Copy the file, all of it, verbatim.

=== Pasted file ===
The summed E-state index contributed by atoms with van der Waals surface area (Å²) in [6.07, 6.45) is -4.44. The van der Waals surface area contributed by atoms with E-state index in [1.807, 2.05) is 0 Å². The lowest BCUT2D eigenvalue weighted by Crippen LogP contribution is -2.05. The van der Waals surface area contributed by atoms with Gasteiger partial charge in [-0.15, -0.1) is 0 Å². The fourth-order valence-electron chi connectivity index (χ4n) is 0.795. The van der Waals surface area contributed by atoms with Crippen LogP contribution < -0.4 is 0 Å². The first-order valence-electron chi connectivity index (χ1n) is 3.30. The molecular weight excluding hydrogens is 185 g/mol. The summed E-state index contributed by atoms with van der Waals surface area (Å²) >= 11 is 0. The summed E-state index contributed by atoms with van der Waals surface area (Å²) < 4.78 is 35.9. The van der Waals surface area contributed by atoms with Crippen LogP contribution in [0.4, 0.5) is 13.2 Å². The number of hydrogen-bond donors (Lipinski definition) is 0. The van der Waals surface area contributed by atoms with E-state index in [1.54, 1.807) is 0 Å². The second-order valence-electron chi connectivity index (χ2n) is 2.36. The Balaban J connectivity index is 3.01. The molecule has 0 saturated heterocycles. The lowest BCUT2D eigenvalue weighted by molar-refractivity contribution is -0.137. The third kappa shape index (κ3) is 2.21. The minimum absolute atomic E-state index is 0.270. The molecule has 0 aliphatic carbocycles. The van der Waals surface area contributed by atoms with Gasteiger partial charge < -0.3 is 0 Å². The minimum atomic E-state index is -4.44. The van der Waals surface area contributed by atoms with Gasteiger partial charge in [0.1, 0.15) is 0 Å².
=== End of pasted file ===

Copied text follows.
The summed E-state index contributed by atoms with van der Waals surface area (Å²) in [6.07, 6.45) is -4.44. The van der Waals surface area contributed by atoms with E-state index in [1.807, 2.05) is 0 Å². The lowest BCUT2D eigenvalue weighted by Crippen LogP contribution is -2.05. The van der Waals surface area contributed by atoms with Gasteiger partial charge in [-0.15, -0.1) is 0 Å². The fourth-order valence-electron chi connectivity index (χ4n) is 0.795. The van der Waals surface area contributed by atoms with Crippen LogP contribution < -0.4 is 0 Å². The first-order valence-electron chi connectivity index (χ1n) is 3.30. The molecular weight excluding hydrogens is 185 g/mol. The summed E-state index contributed by atoms with van der Waals surface area (Å²) >= 11 is 0. The summed E-state index contributed by atoms with van der Waals surface area (Å²) < 4.78 is 35.9. The van der Waals surface area contributed by atoms with Crippen LogP contribution in [0.4, 0.5) is 13.2 Å². The number of hydrogen-bond donors (Lipinski definition) is 0. The van der Waals surface area contributed by atoms with E-state index in [1.54, 1.807) is 0 Å². The second-order valence-electron chi connectivity index (χ2n) is 2.36. The Balaban J connectivity index is 3.01. The molecule has 0 saturated heterocycles. The lowest BCUT2D eigenvalue weighted by molar-refractivity contribution is -0.137. The third kappa shape index (κ3) is 2.21. The minimum absolute atomic E-state index is 0.270. The molecule has 0 aliphatic carbocycles. The van der Waals surface area contributed by atoms with Gasteiger partial charge < -0.3 is 0 Å². The minimum atomic E-state index is -4.44. The van der Waals surface area contributed by atoms with Gasteiger partial charge in [0.1, 0.15) is 0 Å².